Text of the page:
Lovers' quarrel: Arguments and intimacy

June 1, 2010

When Moses is on Mount Sinai he offers the gutsiest prayer of all time. I’m in awe of it because it doesn’t sound at all pious; it sounds like an argument. The Lord says, “Your people, who you brought out of the land of Egypt, have acted perversely. . . . Now let me alone, that my wrath may burn hot against them.”

Moses says: “O Lord, why does your wrath burn hot against your people, whom you brought out of the land of Egypt?” (Exod. 32:7–11).

The people are dancing around a gold calf while God and Moses squabble over who has responsibility for them. As in any hot argument, they exaggerate their claims. “Nope,” they each insist, “This is your fault.” I’ve had arguments like this with my wife, but never with God.

Amazingly, Moses wins the argument. He doesn’t prevail by pleading the people’s case with “Sure they’re idolaters, but they have so many good traits.” Instead he reminds God to be merciful and faithful to what God promised. Essentially Moses says, “You started this—you have to finish it.”

By the end of the prayer Moses changes God’s mind about blasting the Hebrews out of the desert. Wow. I doubt that any of my prayers have changed God’s mind about anything. My fear is that they actually bore God at times.

Frankly, prayer is sometimes boring even in a healthy spiritual life. That’s a blessing. No relationship can handle high-drama communication all the time. But even a healthy relationship can occasionally get wrapped up in an argument. That too is a blessing, if arguing reveals an intense investment in the relationship.

Moses had been wandering around on his mountaintop for 40 days. That must have nurtured the gutsiness of this prayer. It was really a lovers’ quarrel—Moses and God were so intertwined by this point that even their argument was an expression of intimacy.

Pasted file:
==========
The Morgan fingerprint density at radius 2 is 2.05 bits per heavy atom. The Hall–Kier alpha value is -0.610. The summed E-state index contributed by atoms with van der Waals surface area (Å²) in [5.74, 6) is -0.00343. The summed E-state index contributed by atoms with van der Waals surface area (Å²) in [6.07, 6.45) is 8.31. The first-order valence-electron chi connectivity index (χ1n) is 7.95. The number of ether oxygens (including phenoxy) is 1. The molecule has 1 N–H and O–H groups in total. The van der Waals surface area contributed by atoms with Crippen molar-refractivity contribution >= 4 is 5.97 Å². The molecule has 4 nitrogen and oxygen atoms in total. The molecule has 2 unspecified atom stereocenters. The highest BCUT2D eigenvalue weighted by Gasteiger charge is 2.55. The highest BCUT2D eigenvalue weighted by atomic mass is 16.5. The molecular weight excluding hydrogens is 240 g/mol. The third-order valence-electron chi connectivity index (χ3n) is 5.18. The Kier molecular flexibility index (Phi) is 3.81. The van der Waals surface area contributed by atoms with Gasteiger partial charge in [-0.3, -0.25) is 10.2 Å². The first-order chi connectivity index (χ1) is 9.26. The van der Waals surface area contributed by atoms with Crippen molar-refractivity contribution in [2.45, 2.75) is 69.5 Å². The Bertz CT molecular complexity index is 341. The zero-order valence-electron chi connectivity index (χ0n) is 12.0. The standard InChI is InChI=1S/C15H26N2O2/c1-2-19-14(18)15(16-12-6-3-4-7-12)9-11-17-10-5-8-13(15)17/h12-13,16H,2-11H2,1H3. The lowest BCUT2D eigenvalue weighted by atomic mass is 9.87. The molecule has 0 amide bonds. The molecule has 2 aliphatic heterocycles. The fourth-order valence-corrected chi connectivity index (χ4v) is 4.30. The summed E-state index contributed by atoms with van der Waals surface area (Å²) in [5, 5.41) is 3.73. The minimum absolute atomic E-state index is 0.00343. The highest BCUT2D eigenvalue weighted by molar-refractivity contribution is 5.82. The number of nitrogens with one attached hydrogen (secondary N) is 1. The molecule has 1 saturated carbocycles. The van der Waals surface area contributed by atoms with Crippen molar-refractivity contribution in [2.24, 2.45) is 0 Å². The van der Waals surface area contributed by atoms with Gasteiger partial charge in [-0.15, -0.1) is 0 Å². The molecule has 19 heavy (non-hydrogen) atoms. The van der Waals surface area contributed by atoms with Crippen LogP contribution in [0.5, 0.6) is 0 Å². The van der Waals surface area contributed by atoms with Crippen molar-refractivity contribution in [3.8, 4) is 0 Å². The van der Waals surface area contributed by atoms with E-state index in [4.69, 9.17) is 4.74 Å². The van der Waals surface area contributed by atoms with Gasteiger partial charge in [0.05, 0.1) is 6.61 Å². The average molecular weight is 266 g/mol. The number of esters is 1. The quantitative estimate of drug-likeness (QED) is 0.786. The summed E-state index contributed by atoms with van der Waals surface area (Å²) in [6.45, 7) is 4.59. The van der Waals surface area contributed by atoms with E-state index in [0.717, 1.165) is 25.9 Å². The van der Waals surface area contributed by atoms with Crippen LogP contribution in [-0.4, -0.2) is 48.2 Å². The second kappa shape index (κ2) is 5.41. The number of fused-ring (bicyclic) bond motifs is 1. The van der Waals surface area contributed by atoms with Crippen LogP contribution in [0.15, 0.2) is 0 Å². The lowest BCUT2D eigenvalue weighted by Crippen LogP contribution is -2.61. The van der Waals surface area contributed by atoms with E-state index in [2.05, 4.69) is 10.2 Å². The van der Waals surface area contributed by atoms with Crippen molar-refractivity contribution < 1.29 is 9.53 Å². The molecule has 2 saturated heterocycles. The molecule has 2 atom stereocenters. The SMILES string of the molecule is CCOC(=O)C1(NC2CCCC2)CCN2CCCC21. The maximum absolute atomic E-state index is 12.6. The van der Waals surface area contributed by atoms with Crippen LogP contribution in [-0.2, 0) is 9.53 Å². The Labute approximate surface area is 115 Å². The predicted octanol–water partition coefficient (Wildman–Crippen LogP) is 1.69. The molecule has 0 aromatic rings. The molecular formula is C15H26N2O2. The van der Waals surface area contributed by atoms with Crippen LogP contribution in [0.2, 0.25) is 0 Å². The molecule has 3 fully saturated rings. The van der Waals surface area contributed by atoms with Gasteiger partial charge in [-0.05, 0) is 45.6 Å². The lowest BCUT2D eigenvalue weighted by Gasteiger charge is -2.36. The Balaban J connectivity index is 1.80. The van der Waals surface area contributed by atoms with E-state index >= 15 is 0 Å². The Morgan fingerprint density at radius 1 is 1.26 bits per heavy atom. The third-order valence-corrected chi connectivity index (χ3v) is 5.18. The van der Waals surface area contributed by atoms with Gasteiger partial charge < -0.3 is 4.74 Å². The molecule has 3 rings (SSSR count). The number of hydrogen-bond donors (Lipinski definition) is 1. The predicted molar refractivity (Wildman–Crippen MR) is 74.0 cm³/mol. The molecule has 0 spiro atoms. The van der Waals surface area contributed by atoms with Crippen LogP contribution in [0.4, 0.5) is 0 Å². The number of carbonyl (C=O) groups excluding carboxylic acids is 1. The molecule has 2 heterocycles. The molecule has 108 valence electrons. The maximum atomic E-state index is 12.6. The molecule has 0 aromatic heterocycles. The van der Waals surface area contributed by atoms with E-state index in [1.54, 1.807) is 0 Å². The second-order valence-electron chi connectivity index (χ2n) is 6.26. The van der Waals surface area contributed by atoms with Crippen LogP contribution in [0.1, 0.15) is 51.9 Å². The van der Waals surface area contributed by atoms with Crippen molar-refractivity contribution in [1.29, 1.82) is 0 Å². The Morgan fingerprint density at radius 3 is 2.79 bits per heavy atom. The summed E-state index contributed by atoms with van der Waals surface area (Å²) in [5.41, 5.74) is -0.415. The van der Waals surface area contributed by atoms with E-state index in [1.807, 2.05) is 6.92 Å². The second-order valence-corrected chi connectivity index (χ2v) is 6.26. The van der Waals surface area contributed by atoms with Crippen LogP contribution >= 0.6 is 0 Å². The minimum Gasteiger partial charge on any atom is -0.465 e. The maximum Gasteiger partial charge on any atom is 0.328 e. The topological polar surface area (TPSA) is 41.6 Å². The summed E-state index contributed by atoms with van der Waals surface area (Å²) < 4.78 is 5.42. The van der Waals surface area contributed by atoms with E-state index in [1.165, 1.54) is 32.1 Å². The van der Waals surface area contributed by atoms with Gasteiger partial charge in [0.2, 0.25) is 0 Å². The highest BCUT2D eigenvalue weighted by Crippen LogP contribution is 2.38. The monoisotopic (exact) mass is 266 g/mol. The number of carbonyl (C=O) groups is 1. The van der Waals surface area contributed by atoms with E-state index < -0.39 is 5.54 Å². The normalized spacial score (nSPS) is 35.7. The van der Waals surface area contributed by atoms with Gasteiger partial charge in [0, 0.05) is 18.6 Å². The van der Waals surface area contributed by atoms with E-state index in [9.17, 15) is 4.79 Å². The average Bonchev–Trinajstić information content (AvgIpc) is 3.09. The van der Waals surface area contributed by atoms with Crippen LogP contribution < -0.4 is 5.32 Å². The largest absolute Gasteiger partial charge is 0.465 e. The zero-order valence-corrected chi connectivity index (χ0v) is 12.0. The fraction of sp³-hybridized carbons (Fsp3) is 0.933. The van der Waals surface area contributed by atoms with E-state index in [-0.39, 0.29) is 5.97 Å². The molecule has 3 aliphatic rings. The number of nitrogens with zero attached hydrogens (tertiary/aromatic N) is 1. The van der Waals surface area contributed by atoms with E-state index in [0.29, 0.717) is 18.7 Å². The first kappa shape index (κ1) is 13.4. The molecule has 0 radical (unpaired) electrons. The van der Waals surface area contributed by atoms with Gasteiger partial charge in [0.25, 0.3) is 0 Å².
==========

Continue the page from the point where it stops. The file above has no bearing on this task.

The notion of intimacy with God can be misleading. We don’t find biblical examples of people drawing close to the heart of God simply because it feels good to be there—although we find such sentimental spirituality in the church today. Moses and God shared an intimacy of mission. They had to lead the people through a harsh desert to a land called Promised.

It wasn’t Moses but the clarity of the mission that prevailed. Apparently God cannot resist it when leaders argue for God’s own dreams. That is what intimacy with God is about.

This devotion to mission is also evident in what may be the best moment of Moses’ life. A furious God tells Moses to get out of the way of the consuming fire that is about to fall on the idolaters and promises Moses a new congregation. I would have been tempted to take that deal. Not Moses. He is more committed to the mission than he is to being delivered from a people whose greatest gift is to be anxious.

What do we contemporary religious leaders do with this prayer? We could say that pastors need to spend more time on the mountaintop with God. But what congregation is excited about its pastor regularly going away for 40-day retreats? Besides, that’s when the Hebrews turned to an idol for security and hope. There is only so much retreating a pastor can do and still lead a congregation forward.

Maybe the point isn’t the amount of time spent alone with God, but the discipline to pray our way through the confusion and conflicts created by any worthwhile mission. Maybe our prayers need to be more focused on reminding God to be faithful to the holy dream of leading us to the Promised Land. This isn’t because God tends to forget, but because these prayers renew our conviction that there are some missions only God can fulfill.

We may wish that we still lived in a culture in which people believed God’s mind could be changed, but these days we tend to think of God as above the fray, safely tucked away in the noumenal realm. We believe we can reach God by faith, but not by arguing, not by the dust-and-grit kind of faith we use to keep each other accountable. This only means that the culture has changed, not God.

What if we still believed it possible to look for something other than technology, ideology or feel-good spirituality to save us? What if those of us who knock ourselves out to do justice, love kindness and walk humbly really believed that God is not above the fray but within it as the incarnation proclaims? What if we expected the merciful kingdom of Jesus Christ to overcome a world that bows before the idols of cruelty?

We would then occasionally pray, “What the heck? God, look around! It is your mission, your dream, to which we have been called. If we are going to make it to your new kingdom, you have got to be merciful and faithful.”

Sounds gutsy. But Moses reminds us that if we are going to have a lovers’ quarrel, we will first have to be lovers with God.